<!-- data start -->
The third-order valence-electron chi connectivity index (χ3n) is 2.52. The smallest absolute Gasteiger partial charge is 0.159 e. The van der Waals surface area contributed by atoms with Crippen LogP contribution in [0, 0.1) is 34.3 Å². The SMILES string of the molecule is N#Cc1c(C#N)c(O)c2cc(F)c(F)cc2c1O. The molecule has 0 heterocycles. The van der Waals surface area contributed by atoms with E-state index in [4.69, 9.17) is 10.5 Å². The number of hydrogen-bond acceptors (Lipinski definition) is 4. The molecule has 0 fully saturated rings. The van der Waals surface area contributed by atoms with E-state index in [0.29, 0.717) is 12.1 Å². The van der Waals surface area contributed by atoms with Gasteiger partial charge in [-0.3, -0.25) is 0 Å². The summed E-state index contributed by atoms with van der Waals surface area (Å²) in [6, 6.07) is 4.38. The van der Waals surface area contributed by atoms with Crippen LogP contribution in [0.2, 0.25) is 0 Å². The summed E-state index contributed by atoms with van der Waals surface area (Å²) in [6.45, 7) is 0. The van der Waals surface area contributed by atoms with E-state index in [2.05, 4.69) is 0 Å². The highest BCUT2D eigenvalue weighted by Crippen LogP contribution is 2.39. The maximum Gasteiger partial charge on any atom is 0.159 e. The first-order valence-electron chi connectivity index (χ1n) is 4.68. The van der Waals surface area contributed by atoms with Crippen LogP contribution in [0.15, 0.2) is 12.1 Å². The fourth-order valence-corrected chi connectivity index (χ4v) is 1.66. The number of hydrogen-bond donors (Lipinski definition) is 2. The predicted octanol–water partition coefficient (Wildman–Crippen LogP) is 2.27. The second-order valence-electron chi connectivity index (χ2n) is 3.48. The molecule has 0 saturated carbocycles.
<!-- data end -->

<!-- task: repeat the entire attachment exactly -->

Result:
The third-order valence-electron chi connectivity index (χ3n) is 2.52. The smallest absolute Gasteiger partial charge is 0.159 e. The van der Waals surface area contributed by atoms with Crippen LogP contribution in [0, 0.1) is 34.3 Å². The SMILES string of the molecule is N#Cc1c(C#N)c(O)c2cc(F)c(F)cc2c1O. The molecule has 0 heterocycles. The van der Waals surface area contributed by atoms with E-state index in [4.69, 9.17) is 10.5 Å². The number of hydrogen-bond acceptors (Lipinski definition) is 4. The molecule has 0 fully saturated rings. The van der Waals surface area contributed by atoms with E-state index in [0.29, 0.717) is 12.1 Å². The van der Waals surface area contributed by atoms with Gasteiger partial charge in [-0.3, -0.25) is 0 Å². The summed E-state index contributed by atoms with van der Waals surface area (Å²) in [6, 6.07) is 4.38. The van der Waals surface area contributed by atoms with Crippen LogP contribution in [0.2, 0.25) is 0 Å². The summed E-state index contributed by atoms with van der Waals surface area (Å²) in [6.45, 7) is 0. The van der Waals surface area contributed by atoms with E-state index in [2.05, 4.69) is 0 Å². The highest BCUT2D eigenvalue weighted by Crippen LogP contribution is 2.39. The maximum Gasteiger partial charge on any atom is 0.159 e. The first-order valence-electron chi connectivity index (χ1n) is 4.68. The van der Waals surface area contributed by atoms with Crippen LogP contribution in [0.15, 0.2) is 12.1 Å². The fourth-order valence-corrected chi connectivity index (χ4v) is 1.66. The number of hydrogen-bond donors (Lipinski definition) is 2. The predicted octanol–water partition coefficient (Wildman–Crippen LogP) is 2.27. The second-order valence-electron chi connectivity index (χ2n) is 3.48. The molecule has 0 saturated carbocycles.